This view is based upon a theory of mind which is far more sophisticated than is usually thought. In infancy, according to Freud, consciousness could receive excitations from perception of the outside world or from excitations of pleasure or unpleasure. But the “bitter experience of life” and the needs of infantile desire ultimately led to the development of another internal system in which mental processes are detached from simple experience of pleasure or unpleasure. These “secondary processes” are processes of thinking, in which ideas are connected without being distracted by intensities of excitation; new relations are established to free the individual from the simple rule of desire and hallucination. In the seventh chapter of The Interpretation of Dreams Freud argues that the “belated” appearance of such secondary processes is responsible for the fact that the “core of our being” remains inaccessible to us. He also argues that even thinking processes only reach consciousness (i.e., become perceptions) when linked to language. Language provides the surface through which we experience ourselves. As he wrote two decades later in The Ego and the Id, “The part played by word-presentations now becomes perfectly clear; by their interposition internal thought-processes are made into perceptions.”
These views would take more space to examine. But in Freud’s system, introspection brings our mental lives to consciousness through language. When we think about something, we either think in language, or we are unaware of our thoughts. Bringing mental activity into the realm of language, making articulate the inarticulate, is part of the activity of introspection.
The expansion of the interior dominion of language is related to the expansion of the domain of the ego; the non-verbal “wish” is “socialized,” so to speak, brought into the realm of public articulation. We may indeed be converted to a theory, as Grünbaum would have it, because our understanding of ourselves is shaped by our language and the theories embedded in it. Psychoanalytic interpretation takes place in that public realm; it occurs in dialogue not dream; it is confirmed in the scrutiny of speech. As the inarticulate is brought into speech (through suspension of conscious interference) it is interpreted—connections are observed, repetitions outlined, causality inferred. The realm of “introspection” is curiously objective. Psychoanalysis does not take place simply through “looking into our minds and reporting what we there discover.”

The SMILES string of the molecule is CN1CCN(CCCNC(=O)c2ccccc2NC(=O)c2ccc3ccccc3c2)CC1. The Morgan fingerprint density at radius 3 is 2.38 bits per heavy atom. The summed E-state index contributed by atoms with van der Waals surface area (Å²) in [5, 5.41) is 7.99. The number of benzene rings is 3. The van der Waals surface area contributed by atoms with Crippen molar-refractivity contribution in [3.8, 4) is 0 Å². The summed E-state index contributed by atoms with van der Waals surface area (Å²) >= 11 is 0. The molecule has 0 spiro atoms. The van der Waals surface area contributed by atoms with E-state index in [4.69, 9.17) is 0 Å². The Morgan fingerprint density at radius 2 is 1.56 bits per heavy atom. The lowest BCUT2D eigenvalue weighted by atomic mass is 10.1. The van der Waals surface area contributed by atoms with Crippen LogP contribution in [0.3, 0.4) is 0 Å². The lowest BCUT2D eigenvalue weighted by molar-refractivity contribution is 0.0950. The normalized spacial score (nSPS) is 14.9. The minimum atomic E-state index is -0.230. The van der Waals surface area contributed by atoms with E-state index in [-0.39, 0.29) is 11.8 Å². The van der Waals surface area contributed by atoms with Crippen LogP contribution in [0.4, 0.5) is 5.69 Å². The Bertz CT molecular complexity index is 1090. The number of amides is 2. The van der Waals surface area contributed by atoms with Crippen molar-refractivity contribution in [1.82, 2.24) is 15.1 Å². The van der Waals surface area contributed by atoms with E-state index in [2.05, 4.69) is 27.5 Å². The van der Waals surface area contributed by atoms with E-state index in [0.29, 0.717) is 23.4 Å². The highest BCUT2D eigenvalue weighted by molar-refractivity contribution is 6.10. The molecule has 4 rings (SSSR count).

The psychoanalytic “self” is, then, no more accessible to direct experience than interior mental life is for Grünbaum and Nisbett and Wilson. But the differences are significant. For Grünbaum the “self” would seem to be a “theoretically inferred entity” that is simply inaccessible; its shape is imposed from without and is then “sensed” within—supposedly through introspection. All the complexities of our mental life—our beliefs, our understandings about our consciousness or our actions—have little epistemological value. A “self” would be a construct as based upon the beliefs of the “pertinent intellectual subculture” as Grünbaum believes patient reports are, and Nisbett and Wilson believe our reports about our interpretations of our more common processes are. And the entire procedure of psychoanalysis (the “call to introspection”) would be a sham.